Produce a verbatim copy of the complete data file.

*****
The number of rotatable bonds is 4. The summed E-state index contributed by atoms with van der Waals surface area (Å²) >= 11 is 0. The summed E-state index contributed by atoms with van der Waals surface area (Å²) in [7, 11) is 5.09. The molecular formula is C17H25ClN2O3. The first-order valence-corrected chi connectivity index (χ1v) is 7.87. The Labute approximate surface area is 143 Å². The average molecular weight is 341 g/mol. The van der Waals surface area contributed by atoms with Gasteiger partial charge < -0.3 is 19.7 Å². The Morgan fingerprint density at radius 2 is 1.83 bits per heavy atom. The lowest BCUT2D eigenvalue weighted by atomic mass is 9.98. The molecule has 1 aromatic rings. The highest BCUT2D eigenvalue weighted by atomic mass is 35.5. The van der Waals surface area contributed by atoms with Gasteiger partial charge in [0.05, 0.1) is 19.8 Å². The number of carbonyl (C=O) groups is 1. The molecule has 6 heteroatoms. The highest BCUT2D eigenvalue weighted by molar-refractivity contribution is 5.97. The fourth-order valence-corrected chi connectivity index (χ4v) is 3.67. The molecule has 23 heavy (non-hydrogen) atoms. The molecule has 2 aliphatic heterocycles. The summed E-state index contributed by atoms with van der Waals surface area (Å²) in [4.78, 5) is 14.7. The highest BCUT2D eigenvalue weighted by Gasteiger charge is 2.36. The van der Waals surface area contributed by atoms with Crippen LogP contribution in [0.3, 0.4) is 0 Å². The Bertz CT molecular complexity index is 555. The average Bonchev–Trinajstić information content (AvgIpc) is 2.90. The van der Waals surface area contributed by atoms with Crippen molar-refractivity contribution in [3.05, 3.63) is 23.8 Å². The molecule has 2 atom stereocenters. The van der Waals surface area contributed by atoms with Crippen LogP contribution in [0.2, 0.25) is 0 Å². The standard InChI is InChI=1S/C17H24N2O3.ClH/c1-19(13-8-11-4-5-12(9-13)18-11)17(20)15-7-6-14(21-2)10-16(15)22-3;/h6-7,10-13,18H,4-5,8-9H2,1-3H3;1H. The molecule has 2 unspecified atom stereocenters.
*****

The number of rotatable bonds is 4. The summed E-state index contributed by atoms with van der Waals surface area (Å²) >= 11 is 0. The summed E-state index contributed by atoms with van der Waals surface area (Å²) in [7, 11) is 5.09. The molecular formula is C17H25ClN2O3. The first-order valence-corrected chi connectivity index (χ1v) is 7.87. The Labute approximate surface area is 143 Å². The average molecular weight is 341 g/mol. The van der Waals surface area contributed by atoms with Gasteiger partial charge < -0.3 is 19.7 Å². The Morgan fingerprint density at radius 2 is 1.83 bits per heavy atom. The lowest BCUT2D eigenvalue weighted by atomic mass is 9.98. The molecule has 1 aromatic rings. The highest BCUT2D eigenvalue weighted by atomic mass is 35.5. The van der Waals surface area contributed by atoms with Gasteiger partial charge in [0.05, 0.1) is 19.8 Å². The number of carbonyl (C=O) groups is 1. The molecule has 6 heteroatoms. The highest BCUT2D eigenvalue weighted by molar-refractivity contribution is 5.97. The fourth-order valence-corrected chi connectivity index (χ4v) is 3.67. The molecule has 23 heavy (non-hydrogen) atoms. The molecule has 2 aliphatic heterocycles. The summed E-state index contributed by atoms with van der Waals surface area (Å²) in [4.78, 5) is 14.7. The highest BCUT2D eigenvalue weighted by Gasteiger charge is 2.36. The van der Waals surface area contributed by atoms with Crippen LogP contribution in [0.3, 0.4) is 0 Å². The Bertz CT molecular complexity index is 555. The average Bonchev–Trinajstić information content (AvgIpc) is 2.90. The van der Waals surface area contributed by atoms with Crippen molar-refractivity contribution in [3.05, 3.63) is 23.8 Å². The molecule has 2 atom stereocenters. The van der Waals surface area contributed by atoms with Crippen LogP contribution in [0.2, 0.25) is 0 Å². The standard InChI is InChI=1S/C17H24N2O3.ClH/c1-19(13-8-11-4-5-12(9-13)18-11)17(20)15-7-6-14(21-2)10-16(15)22-3;/h6-7,10-13,18H,4-5,8-9H2,1-3H3;1H. The molecule has 2 unspecified atom stereocenters.